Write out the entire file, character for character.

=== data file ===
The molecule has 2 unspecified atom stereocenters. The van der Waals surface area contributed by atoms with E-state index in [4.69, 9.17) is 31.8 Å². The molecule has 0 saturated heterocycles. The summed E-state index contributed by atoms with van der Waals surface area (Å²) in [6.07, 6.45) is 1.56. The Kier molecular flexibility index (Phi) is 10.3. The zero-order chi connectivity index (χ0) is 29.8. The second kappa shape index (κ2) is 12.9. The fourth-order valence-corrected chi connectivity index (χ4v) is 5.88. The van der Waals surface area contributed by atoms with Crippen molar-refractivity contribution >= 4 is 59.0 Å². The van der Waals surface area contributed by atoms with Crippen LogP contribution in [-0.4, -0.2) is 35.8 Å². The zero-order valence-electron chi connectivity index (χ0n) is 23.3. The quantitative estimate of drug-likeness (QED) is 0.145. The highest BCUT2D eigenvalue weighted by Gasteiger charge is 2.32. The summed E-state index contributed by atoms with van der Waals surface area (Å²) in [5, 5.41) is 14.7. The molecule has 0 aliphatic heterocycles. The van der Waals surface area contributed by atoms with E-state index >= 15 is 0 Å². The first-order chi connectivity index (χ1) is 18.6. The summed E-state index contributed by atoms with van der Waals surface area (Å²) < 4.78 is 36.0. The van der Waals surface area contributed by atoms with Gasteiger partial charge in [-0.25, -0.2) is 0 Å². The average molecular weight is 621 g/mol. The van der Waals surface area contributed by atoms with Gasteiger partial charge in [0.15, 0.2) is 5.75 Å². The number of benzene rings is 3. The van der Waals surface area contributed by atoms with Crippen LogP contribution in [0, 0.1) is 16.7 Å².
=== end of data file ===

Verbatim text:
The molecule has 2 unspecified atom stereocenters. The van der Waals surface area contributed by atoms with E-state index in [4.69, 9.17) is 31.8 Å². The molecule has 0 saturated heterocycles. The summed E-state index contributed by atoms with van der Waals surface area (Å²) in [6.07, 6.45) is 1.56. The Kier molecular flexibility index (Phi) is 10.3. The zero-order chi connectivity index (χ0) is 29.8. The second kappa shape index (κ2) is 12.9. The fourth-order valence-corrected chi connectivity index (χ4v) is 5.88. The van der Waals surface area contributed by atoms with Crippen molar-refractivity contribution >= 4 is 59.0 Å². The van der Waals surface area contributed by atoms with Crippen LogP contribution in [-0.4, -0.2) is 35.8 Å². The zero-order valence-electron chi connectivity index (χ0n) is 23.3. The quantitative estimate of drug-likeness (QED) is 0.145. The highest BCUT2D eigenvalue weighted by Gasteiger charge is 2.32. The summed E-state index contributed by atoms with van der Waals surface area (Å²) in [5, 5.41) is 14.7. The molecule has 0 aliphatic heterocycles. The van der Waals surface area contributed by atoms with E-state index >= 15 is 0 Å². The first-order chi connectivity index (χ1) is 18.6. The summed E-state index contributed by atoms with van der Waals surface area (Å²) < 4.78 is 36.0. The van der Waals surface area contributed by atoms with Gasteiger partial charge in [-0.25, -0.2) is 0 Å². The average molecular weight is 621 g/mol. The van der Waals surface area contributed by atoms with Gasteiger partial charge in [0.15, 0.2) is 5.75 Å². The number of benzene rings is 3. The van der Waals surface area contributed by atoms with Crippen LogP contribution in [0, 0.1) is 16.7 Å².